A Driving Instructor's Blog

ITV: Secrets of the Driving TestThis is a new series on ITV, where cameras were allowed ‘unprecedented access’ to the driving test and test centres, and each week (if it sticks to the same format), follows three candidates with a bit of background information about them, and footage of their performance during their tests. You can still watch it on ITV’s catch-up service.

Going from the first episode – and the ‘next time’ bit at the end (which I haven’t watched, yet) – it’s clear that their choice of which candidates to show is diversity-driven. And I mean ‘diversity’ in the broadest possible sense, with knobs on. I suppose just showing good drivers who pass easily would be boring, so you can maybe see why they did it this way. Obviously, there’s a lot of editing going on to get three tests condensed into a 30-minute slot, so it focuses on mistakes rather than the good bits, which fairly obviously makes it more watchable.

The narration is a bit annoying in my opinion, both in terms of the actual voiceover – it’s a bit grating – but also in what he is saying and how he says it (that grates, too). The funniest part, though, is seeing other instructors’ reactions to it. Not content with complaining about their own pupils’ results, now they can do it by proxy and whinge about other pupils’ results.

Nothing that was shown in the programme contradicts what I have experienced with my own test candidates. I always tell (or teach, or coach) mine that driving onto a footpath is bad and that they shouldn’t do it. And to assume a fail if they do. Because purposely driving onto a footpath and thinking it’s OK is not good by any stretch of the imagination.

Doing it for an instant, by accident – and who hasn’t clipped a kerb at some point (even when they’re super-perfect ADIs who hold court on social media)? – is in a grey area. Clip a kerb that’s half a meter high, and tear off the front of the car – fine. Fail, with knobs on. But brush a normal one (or clip a dropped kerb) at low speed? The examiner’s decision based on the rest of the drive.

In the 1st programme, one pupil had effectively passed minutes before returning to the test centre. Then he stalled repeatedly for trying to move off at a roundabout in 3rd gear. He’d just taken a wrong turn – which isn’t a fail in itself – but he knew he’d gone wrong and became stressed by it, resulting in the stalls. If he’d have realised after the 1st or 2nd stall he was in 3rd he’d probably have passed. As soon as the examiner had to tell him he was in the wrong gear – that’s ETA (V) on the test sheet – he’d failed. So close, but definitely a fail.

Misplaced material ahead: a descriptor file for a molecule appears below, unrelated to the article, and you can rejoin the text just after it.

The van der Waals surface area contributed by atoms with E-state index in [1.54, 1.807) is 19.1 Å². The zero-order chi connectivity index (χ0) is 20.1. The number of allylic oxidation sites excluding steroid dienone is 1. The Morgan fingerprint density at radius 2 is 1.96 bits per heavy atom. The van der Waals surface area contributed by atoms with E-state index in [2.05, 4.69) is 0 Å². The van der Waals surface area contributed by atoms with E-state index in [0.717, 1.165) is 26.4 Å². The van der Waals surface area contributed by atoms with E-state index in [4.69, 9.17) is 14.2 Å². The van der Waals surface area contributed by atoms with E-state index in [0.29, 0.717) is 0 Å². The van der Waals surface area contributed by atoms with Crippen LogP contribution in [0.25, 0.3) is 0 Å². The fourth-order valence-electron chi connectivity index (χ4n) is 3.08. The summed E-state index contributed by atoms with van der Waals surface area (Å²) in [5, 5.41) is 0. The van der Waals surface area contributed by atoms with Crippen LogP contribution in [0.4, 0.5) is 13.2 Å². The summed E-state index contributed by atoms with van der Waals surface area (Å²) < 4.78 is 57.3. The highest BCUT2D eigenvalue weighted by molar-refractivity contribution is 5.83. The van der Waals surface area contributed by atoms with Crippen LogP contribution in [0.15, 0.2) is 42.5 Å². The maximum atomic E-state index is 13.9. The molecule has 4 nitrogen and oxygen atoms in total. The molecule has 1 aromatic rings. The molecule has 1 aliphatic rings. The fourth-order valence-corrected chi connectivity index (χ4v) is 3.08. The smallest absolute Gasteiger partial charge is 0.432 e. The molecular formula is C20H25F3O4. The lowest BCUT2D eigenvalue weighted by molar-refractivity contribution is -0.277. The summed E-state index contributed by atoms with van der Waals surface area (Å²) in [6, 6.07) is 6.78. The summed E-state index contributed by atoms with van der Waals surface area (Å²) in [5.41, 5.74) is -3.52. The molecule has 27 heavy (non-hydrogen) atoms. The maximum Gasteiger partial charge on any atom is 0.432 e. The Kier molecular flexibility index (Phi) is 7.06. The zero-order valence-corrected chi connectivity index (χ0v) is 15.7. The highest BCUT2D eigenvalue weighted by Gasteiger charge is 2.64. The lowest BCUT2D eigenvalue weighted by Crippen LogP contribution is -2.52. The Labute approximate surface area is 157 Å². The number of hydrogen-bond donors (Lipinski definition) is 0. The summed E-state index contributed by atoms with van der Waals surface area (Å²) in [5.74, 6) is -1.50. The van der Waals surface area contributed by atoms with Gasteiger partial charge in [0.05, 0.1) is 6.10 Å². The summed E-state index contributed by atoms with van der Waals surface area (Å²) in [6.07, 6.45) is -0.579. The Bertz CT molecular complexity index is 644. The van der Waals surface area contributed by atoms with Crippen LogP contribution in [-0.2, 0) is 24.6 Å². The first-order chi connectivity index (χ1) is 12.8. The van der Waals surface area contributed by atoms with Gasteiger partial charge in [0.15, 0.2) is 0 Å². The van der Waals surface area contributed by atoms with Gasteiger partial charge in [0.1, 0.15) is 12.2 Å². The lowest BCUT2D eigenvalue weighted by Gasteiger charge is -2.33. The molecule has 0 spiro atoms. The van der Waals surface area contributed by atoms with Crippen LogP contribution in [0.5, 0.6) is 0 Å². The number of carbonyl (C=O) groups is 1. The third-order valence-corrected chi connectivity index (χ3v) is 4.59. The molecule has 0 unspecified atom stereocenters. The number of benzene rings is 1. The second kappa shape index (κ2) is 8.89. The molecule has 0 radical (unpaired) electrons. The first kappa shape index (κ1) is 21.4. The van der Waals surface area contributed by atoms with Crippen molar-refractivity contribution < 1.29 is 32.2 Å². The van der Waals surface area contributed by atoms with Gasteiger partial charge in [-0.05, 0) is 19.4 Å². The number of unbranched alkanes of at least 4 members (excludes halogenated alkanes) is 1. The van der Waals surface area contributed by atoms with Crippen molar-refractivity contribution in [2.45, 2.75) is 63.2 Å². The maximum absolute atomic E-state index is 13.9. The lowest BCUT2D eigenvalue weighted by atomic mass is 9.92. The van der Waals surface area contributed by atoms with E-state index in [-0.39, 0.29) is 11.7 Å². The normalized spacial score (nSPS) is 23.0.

The second candidate had also passed minutes before the end. But then she sat waiting to turn right at a junction when it was clear that all the traffic ahead of her had stopped. I can’t recall from the programme if a filter light came on (I don’t think they showed that), but we have a similar junction in Nottingham, and more than one candidate has failed for sitting back. Definitely a fail.

It reminds me of a pupil I had about 12 years ago, As he drove back into the test centre, he had two driver faults on his sheet. The examiner asked him to drive forward into a bay (and back then it didn’t matter how you did it, or how many bays you used). So he braked late and hit the barrier. Only slightly, but he hit it. Fail. Driving into a bay is one thing, driving into a wall at the back of it is something else. Fair enough, the examiner could have passed him (and I’d have accepted that), but he didn’t (and I accepted that). Because it isn’t my call. It’s the examiner’s.

That’s what can happen.

When it comes to tests, I do my job, and I let the examiners do theirs.

Edit: Episode 2 – yep! ITV’s primary objective when conceiving this series was definitely ‘diversity’ among anyone appearing on screen.

The examiners are still definitely doing their jobs properly, though, and come across professionally. Mind you, the older woman from Cardiff’s test would more likely have been abandoned – or at least diverted back to the test centre early – around here. The candidates are clearly (mostly) hand-picked. Rich and Yolana were the only token candidates who were test ready, with Rich – as the older driver – making probably the most typical mistake people who can ‘already drive’ make when they go on test. The clips of his lessons showed him to be a decent driver overall. You could see Yolana was going to pass from the short clips of her lessons – she was good. Mind you, she’d have got a bollocking from me if she was mine after I’d watched the dashcam footage later, for choosing a bay next to a kerb to park in when the whole bloody row was free.

I’ve got a pupil at the moment who is in his late 40s, and who has years’ of experience driving in another country. He can genuinely drive, but getting him to understand the importance of blind spot checks, then getting him to actually check them, has been a nightmare. He failed his first test for it, and that was after around 25 hours of lessons. I’d got him to check properly on lessons, but he was only doing it as an artificial exercise and was not taking it seriously. So he fell back to driving like he has for the last 30-odd years in Africa.

ITV’s apparent desire to get mistakes on screen does show, though, that not taking proper training is not a good idea for the majority of people.

(1 views today)
Share